Just a little bit per little bit.

To push your limits you need to, well, push them.

But yeah, for short term speed, things like 10 minutes run until your heart explode, 10 minutes break, and again, and again, and again, and again, is good.

After there is of course pro ways to take care of it, vegan diet, water, pasta, running in moumtains... but basically the secret is just to train harder and harder day after day.


You shouldn't run further every day. This is a gradual thing.
If you increase your distance too quickly you run the risk
of seriously injuring yourself. Once a week increase your
running by 5 - 10%. No more than this!
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#9 Old 05-07-2012, 04:15 PM
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Well i m not speaking about increasing the distance by 5 kilometers per week, but a few hundred meters, just like one push up more, is just the way to go.
If there are trees, run to the next tree, if they are houses, run to the next house, if they are rocks, run to the next rock.

If the increase is more significative, then yeah it s obviously more brutal per se.

Am alternative and efficient method is to make someone very angry, and then flee from them, do it every day and i do guarantee quick results.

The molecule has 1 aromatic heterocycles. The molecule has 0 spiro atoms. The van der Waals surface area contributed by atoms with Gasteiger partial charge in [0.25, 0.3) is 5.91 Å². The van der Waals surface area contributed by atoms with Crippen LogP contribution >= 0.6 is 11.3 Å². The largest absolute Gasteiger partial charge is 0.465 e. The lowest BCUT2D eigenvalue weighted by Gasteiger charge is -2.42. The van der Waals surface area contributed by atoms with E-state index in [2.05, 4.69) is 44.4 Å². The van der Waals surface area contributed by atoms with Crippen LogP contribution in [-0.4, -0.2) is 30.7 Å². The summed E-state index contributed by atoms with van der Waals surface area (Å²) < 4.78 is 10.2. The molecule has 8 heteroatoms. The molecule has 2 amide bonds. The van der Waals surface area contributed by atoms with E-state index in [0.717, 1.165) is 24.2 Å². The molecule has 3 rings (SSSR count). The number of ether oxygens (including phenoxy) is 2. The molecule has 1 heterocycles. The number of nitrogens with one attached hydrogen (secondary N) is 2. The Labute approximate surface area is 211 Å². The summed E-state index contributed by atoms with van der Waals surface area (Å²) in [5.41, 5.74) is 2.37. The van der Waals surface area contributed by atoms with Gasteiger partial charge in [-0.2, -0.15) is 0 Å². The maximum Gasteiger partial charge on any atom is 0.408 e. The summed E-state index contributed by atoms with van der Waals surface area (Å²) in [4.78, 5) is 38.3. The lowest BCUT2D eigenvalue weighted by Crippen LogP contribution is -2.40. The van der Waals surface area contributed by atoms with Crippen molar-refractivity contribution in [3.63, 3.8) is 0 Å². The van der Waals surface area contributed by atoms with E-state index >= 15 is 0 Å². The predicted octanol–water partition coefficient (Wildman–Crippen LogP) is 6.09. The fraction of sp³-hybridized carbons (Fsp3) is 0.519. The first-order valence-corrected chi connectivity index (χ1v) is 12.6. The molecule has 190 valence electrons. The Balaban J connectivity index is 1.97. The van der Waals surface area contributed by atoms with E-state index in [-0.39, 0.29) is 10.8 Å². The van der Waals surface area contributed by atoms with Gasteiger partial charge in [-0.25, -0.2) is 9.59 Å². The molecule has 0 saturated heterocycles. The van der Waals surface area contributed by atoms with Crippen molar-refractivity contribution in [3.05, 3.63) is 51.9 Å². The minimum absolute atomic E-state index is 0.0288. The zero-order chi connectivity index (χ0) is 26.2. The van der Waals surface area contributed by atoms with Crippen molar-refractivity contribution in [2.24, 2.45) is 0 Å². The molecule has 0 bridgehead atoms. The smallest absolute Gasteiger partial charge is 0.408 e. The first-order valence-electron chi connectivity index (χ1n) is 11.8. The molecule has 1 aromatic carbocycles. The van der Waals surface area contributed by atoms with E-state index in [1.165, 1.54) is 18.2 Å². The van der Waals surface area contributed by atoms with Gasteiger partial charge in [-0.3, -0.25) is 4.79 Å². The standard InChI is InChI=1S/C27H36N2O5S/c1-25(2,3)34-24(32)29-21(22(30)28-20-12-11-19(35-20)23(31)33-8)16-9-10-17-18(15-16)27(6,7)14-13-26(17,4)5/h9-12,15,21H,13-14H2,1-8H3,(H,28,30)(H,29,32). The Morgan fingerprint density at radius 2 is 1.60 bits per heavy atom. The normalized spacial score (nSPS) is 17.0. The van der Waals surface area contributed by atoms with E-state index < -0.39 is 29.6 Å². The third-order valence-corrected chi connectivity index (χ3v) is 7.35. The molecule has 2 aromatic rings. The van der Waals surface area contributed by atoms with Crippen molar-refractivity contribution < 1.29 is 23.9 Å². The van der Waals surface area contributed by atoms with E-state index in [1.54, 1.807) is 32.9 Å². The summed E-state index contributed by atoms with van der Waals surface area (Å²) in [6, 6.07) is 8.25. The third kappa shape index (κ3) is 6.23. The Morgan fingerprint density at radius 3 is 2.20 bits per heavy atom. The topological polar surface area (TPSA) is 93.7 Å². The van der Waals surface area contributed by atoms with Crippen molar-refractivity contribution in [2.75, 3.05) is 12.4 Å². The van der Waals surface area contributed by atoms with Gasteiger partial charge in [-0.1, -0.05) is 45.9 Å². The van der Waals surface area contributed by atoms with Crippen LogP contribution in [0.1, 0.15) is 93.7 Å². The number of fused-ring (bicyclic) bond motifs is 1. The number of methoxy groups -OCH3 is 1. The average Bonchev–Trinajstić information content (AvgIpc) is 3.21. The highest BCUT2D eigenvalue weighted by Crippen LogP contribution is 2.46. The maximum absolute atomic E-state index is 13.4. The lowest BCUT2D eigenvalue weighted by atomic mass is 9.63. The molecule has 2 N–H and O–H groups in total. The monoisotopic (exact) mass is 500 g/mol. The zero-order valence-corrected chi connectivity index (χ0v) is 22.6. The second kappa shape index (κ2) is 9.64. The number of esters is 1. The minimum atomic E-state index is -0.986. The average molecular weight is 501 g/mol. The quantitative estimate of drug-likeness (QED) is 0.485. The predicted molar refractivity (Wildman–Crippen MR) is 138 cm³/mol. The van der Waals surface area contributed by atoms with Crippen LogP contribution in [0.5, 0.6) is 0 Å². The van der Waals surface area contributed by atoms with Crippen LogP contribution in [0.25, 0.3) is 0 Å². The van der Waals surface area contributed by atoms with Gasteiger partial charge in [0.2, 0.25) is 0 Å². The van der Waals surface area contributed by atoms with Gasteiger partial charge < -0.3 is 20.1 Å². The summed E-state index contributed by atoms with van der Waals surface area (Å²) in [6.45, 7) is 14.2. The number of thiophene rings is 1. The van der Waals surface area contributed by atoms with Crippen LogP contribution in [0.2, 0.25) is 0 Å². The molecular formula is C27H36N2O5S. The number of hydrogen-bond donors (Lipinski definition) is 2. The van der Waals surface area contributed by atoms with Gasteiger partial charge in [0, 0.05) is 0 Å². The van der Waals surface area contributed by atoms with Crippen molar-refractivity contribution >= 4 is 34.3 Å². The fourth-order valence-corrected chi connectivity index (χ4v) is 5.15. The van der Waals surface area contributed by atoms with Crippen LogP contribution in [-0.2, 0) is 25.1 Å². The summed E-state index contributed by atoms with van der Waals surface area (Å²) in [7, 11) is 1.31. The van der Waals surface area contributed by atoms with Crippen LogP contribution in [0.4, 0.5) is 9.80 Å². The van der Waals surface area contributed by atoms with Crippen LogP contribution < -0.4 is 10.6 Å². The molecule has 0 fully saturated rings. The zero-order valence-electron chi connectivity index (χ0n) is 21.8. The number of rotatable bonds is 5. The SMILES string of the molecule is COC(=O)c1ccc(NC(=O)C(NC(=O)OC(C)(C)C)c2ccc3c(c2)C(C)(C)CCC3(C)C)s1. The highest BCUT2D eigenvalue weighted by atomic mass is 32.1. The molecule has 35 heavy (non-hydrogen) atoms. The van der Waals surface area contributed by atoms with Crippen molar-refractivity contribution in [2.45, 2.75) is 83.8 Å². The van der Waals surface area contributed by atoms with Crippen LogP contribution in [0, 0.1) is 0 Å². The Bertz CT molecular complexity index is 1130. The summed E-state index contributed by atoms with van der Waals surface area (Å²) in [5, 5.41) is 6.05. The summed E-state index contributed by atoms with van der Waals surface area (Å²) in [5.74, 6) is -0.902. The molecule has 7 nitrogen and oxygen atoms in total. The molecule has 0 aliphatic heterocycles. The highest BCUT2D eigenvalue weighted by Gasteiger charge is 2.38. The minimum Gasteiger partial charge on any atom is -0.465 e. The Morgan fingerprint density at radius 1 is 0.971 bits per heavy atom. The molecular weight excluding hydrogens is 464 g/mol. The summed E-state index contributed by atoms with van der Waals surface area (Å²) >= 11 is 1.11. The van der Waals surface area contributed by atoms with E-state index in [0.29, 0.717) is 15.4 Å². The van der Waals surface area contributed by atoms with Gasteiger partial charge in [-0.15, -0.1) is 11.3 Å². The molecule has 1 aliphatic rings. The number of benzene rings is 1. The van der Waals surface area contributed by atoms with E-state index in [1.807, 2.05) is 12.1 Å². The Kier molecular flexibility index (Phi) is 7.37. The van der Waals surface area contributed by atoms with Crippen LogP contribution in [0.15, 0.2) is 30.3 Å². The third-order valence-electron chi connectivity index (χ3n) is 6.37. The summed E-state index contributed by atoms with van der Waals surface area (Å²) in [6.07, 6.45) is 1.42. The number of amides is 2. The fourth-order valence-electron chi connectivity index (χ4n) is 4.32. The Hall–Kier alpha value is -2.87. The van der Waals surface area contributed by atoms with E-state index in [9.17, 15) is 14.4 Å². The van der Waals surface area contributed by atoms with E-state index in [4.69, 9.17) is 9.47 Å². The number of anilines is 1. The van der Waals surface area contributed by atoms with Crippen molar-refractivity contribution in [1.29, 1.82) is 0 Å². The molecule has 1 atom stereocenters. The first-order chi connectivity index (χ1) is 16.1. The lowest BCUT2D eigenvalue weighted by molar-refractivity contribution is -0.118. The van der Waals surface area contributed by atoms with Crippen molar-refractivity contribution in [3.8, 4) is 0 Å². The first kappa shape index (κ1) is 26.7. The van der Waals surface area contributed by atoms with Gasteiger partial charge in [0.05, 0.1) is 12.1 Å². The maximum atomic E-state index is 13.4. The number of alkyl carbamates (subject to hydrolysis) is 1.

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#10 Old 05-07-2012, 07:26 PM
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increasing everyday, whether its speed or distance, is not the right way. also anything over 3%-5% jump in one week is huge and usually leads to injury. diet and location are important. you can't give a proper assessment unless you know the persons health and you need their diet for that. location is good because you can give better advice if you know their altitude.


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#11 Old 05-07-2012, 07:29 PM
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I've always found the 10% rule is key. Increase your weekly mileage by 10% each week--weekly increasing your long runs by a mile is a great way to start. It's difficult to work on both speed and endurance at the same time, though. I recommend working on one and then the other. For speed work, I'd say start gradually with fartlek workouts, tempo runs and then structure interval workouts once a week. There's a lot of great, free training plans online that can help you reach those goals--even if you don't have a race in mind. I also recommend running with other people or finding a running group. A good running buddy can support and push you to your goals.
But listen to your body! You don't want to overdo it and end up injured.